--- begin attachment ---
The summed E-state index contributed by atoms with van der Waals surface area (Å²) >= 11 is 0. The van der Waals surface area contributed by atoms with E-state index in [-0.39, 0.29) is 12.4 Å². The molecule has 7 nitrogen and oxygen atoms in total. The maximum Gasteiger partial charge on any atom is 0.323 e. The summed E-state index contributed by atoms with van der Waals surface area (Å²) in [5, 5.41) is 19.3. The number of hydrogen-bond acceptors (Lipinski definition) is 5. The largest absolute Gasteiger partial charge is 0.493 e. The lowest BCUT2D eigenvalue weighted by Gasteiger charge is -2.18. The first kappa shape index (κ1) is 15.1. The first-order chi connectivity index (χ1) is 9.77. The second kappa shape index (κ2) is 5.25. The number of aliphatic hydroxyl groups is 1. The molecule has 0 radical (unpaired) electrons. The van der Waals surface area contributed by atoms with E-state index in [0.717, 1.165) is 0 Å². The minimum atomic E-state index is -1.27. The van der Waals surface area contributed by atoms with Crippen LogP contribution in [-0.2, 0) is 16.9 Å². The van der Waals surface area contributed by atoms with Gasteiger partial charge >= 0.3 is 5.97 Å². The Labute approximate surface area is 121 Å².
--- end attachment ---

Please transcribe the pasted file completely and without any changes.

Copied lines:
The summed E-state index contributed by atoms with van der Waals surface area (Å²) >= 11 is 0. The van der Waals surface area contributed by atoms with E-state index in [-0.39, 0.29) is 12.4 Å². The molecule has 7 nitrogen and oxygen atoms in total. The maximum Gasteiger partial charge on any atom is 0.323 e. The summed E-state index contributed by atoms with van der Waals surface area (Å²) in [5, 5.41) is 19.3. The number of hydrogen-bond acceptors (Lipinski definition) is 5. The largest absolute Gasteiger partial charge is 0.493 e. The lowest BCUT2D eigenvalue weighted by Gasteiger charge is -2.18. The first kappa shape index (κ1) is 15.1. The first-order chi connectivity index (χ1) is 9.77. The second kappa shape index (κ2) is 5.25. The number of aliphatic hydroxyl groups is 1. The molecule has 0 radical (unpaired) electrons. The van der Waals surface area contributed by atoms with E-state index in [0.717, 1.165) is 0 Å². The minimum atomic E-state index is -1.27. The van der Waals surface area contributed by atoms with Crippen LogP contribution in [-0.2, 0) is 16.9 Å². The van der Waals surface area contributed by atoms with Gasteiger partial charge >= 0.3 is 5.97 Å². The Labute approximate surface area is 121 Å².